Times are tough in late 2008 and likely to get tougher. Regardless of the financial bailout and some likely federal support for the automotive industry, there's a belt-tightening going on as consumers reach the end of cheap credit. It was a fun ride but we've lived beyond our means for quite some time, and now it's time to start paying off some of that debt.
As the economy slows, firms will be considering several methods to reduce costs: cut raw material and sourcing costs, cut labor costs, cut advertising, marketing and sales costs, or perhaps all of these. In the labor cost category is something special called "your job". Here's what to think about as you try to prove your worth.
1. The things that seem important in a good economy aren't so important in a bad economy. That is, attending meetings and reviewing the results of the southeast region's 3rd quarter for breakfast foods used to be a fun experience, with flashy charts and PowerPoint. If they are event still reviewing the quarterly numbers, they are probably trying to figure out which costs to eliminate. If you need to be in the meeting, then come prepared with ideas about how to cut costs or increase revenue. If you don't have salient ideas, perhaps using the time doing something else rather than simply attending a meeting is a good idea. When things are going well in the market and in your industry, certain factors seem important. When the economy slows down, a lot of those things that seemed important will pale in comparison to the need to quickly optimize your processes, cut costs and increase revenue.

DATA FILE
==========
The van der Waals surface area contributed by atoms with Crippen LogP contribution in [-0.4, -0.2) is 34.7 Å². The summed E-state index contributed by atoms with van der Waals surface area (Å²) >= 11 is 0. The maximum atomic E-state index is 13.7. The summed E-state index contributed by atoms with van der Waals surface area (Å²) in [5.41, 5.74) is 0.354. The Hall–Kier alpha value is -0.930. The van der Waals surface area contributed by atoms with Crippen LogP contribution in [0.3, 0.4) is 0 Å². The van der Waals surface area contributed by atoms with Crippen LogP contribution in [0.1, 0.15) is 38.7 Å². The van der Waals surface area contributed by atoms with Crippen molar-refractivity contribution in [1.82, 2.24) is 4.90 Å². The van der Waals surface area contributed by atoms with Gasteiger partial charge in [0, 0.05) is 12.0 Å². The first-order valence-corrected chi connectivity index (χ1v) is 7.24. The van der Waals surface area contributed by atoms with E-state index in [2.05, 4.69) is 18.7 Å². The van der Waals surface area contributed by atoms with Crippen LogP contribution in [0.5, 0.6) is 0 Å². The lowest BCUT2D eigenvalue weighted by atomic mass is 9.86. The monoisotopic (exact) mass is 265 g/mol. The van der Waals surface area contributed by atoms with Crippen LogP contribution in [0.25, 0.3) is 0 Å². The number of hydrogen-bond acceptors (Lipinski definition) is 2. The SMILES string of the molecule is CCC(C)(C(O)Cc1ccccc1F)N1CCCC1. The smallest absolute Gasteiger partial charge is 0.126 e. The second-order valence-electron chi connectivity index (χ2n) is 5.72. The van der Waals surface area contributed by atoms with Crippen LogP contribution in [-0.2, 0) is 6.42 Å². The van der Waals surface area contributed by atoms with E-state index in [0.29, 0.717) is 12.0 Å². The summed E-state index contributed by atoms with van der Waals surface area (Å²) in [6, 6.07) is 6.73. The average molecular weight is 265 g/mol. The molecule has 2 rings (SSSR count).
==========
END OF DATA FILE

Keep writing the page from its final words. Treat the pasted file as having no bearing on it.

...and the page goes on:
2. Being valuable is more important than being important. It doesn't really matter where you sit in the organization in tough times, being a contributor who can be counted on to do the important work is more important than being "important". Sun is cutting almost 6000 jobs, starting with the Chief Technology Officer. Being a "C" level officer wasn't all that helpful in this case. Demonstrating that you can help right the ship, through insights into new products or services, cutting costs or an understanding of market trends is much more valuable at this point. When you get into the lifeboat, people will want to know if you know how to handle an oar.
3. Be visible at the right times and places. In a fast moving economy, being seen at the right places may be a career enhancer, but in a slow moving economy where cuts are likely, you need to be demonstrating your value and people need to know your name to retain you. If your great work is unnoticed or you are not connected with something important, or worse, there's no one to stand up for you in the meeting where the cuts happen, it won't matter if you are valuable. Make sure people understand what you do and how you add value.
4. Pitch in and pull together. Now is not the time to remind the boss that you had a great idea that wasn't implemented that would have saved the company. It's also not a time to refuse to do what is necessary to succeed. As the firm gets smaller - and most firms probably will - there's still a significant amount of work to do. People who are willing to pitch in, to stretch themselves and get involved to help out, are the ones who will be retained. People who have a very narrow skill set that seemed valuable in the run-up but can't help beyond their current role will be the likely first candidates to go.
5. Control what you can and keep your skills up to date. In the end, there are some things you can control - what you are willing to work on, how hard you'll work, who you know and who knows you. There are also some things you can't control. Perhaps the firm should have invested in your idea, or launched that new product or service. Perhaps they should have listened to you about the northeast expansion. But all that is out of your control. If you work hard at points 1-4 and recognize the things you can control, and the things you can't, then regardless of the outcome you can hold your head high. In an economy like this, good people with good skills will end up out of work just as often as people who never added much value. Keep your skills and resume up to date. Stay active in your networks. If the worst happens, don't take it too hard. Usually it's just business, nothing personal.